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Editor,—Chinese motor paralysis, or acute motor axonal neuropathy, is a recently recognised acute inflammatory neuropathy that differs from classic Guillain–Barré syndrome in clinical, neurophysiological, and pathological features.1Cases have been reported from China, Japan, India, and South America,1-3 but not previously in northern Europe.
A 14 year old boy presented with a five day history of poor grip and falling from his bicycle, followed by progressive symmetrical mainly proximal weakness affecting both upper and lower limbs equally, without an ascending picture. He had been constipated for two days and had developed hoarseness and a weak cough. There was no other relevant history. Examination showed mild weakness of jaw opening and facial musculature; complete inability to flex his neck against gravity (MRC 2) with normal neck extension (MRC 5), and predominantly proximal weakness (MRC 3) with less severe distal weakness (MRC 4). Distal tendon jerks were absent, but proximal jerks could be elicited. His peak flow rate was 30% of predicted.
He received intravenous immunoglobulin (IVIG) 0.4 g/kg daily for five days. On day 2 he required intubation and artificial ventilation. By day 3 he developed bilateral ptosis, swallowing difficulties requiring tube feeding, and upgoing plantar responses. Constipation persisted until day 4 when an enema was given. Despite the severe axial and proximal weakness, distal power was less affected to the extent that he was still able to write clumsily. By day 5 he began to improve; he was extubated on day 14, walked with support on day 19, and walked alone on day 37. However, only by 22 months was power completely normal. He also developed a unilateral neuropathic tremor.
Investigations showed an initial lymphopenia, normal cerebrospinal fluid at 48 hours with a protein of 0.4 g/l, a rise in serum creatine kinase to seven times the upper limit of normal by day 3, which fell to normal by day 8, and normal serum IgM anti-GM1 and IgM anti-Mag titres. Campylobacter jejuni (untypeable) was isolated from rectal swabs. Muscle biopsy on day 4 showed some central nuclei and two small angulated fibres only. Neurophysiological investigations at seven and 15 days after onset showed pronounced reduction of the amplitudes of the compound muscle action potentials, but normal distal latencies, motor nerve conduction velocities, and sensory nerve conduction studies.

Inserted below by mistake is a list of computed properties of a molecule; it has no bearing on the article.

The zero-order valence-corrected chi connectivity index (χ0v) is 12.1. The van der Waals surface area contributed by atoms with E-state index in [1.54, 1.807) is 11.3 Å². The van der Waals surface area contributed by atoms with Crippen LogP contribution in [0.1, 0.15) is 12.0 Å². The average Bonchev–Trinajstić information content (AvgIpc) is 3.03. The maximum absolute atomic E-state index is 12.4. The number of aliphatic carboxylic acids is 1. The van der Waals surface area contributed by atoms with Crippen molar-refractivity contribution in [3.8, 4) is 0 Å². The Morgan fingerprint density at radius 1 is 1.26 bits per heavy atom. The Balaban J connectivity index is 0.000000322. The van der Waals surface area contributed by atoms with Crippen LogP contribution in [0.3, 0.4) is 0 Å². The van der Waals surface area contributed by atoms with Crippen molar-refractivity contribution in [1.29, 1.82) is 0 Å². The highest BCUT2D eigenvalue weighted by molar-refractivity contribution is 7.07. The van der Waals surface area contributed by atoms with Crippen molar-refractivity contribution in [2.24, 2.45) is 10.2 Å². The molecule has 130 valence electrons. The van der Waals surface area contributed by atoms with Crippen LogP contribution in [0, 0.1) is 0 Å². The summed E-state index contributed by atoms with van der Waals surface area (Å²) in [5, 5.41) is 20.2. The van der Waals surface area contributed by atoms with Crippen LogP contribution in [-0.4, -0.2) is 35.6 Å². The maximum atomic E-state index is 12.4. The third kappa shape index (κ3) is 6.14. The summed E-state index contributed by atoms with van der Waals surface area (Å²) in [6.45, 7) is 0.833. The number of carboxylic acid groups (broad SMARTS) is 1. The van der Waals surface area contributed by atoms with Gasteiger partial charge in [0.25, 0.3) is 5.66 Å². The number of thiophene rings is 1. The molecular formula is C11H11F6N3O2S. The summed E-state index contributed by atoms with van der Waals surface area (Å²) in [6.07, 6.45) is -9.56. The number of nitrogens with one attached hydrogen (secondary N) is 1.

This is the first report of Chinese motor paralysis acquired in northern Europe. Our patient resembled previous reports from Asia in that he had severe involvement of facial, bulbar, and neck flexor muscles, rapidly progressive weakness, respiratory failure needing ventilatory support within 48 hours of admission, and a rapid early recovery, together with electrophysiological findings suggestive of a motor axonal neuronopathy and campylobacter infection.4 He differed in that the weakness was mainly proximal with relatively good power distally, and in the absence of an ascending picture. Pathological studies revealed complement deposition and myelin vesiculation followed by macrophage invasion at the nodes, and later prominent Wallerian-like degeneration of myelinated motor fibres in the ventral roots and nerves, with only minimal inflammation or demyelination and relative sparing of dorsal roots even in advanced cases.5 In China annual epidemics occur associated with campylobacter infection. Apart from supportive therapy, treatment is not well defined.
Acute demyelinating neuropathy, acute sensory and motor axonal neuropathy, Miller−Fisher syndrome, and now acute motor axonal neuronopathy are currently recognised subtypes of Guillain–Barré syndrome.1 6 7 Why acute motor axonal neuronopathy differs so much from the combined form, which has a slower and poorer recovery, is uncertain. Our patient’s course suggests two mechanisms can be involved, one with relatively rapid recovery and the other with a more typically axonal course.
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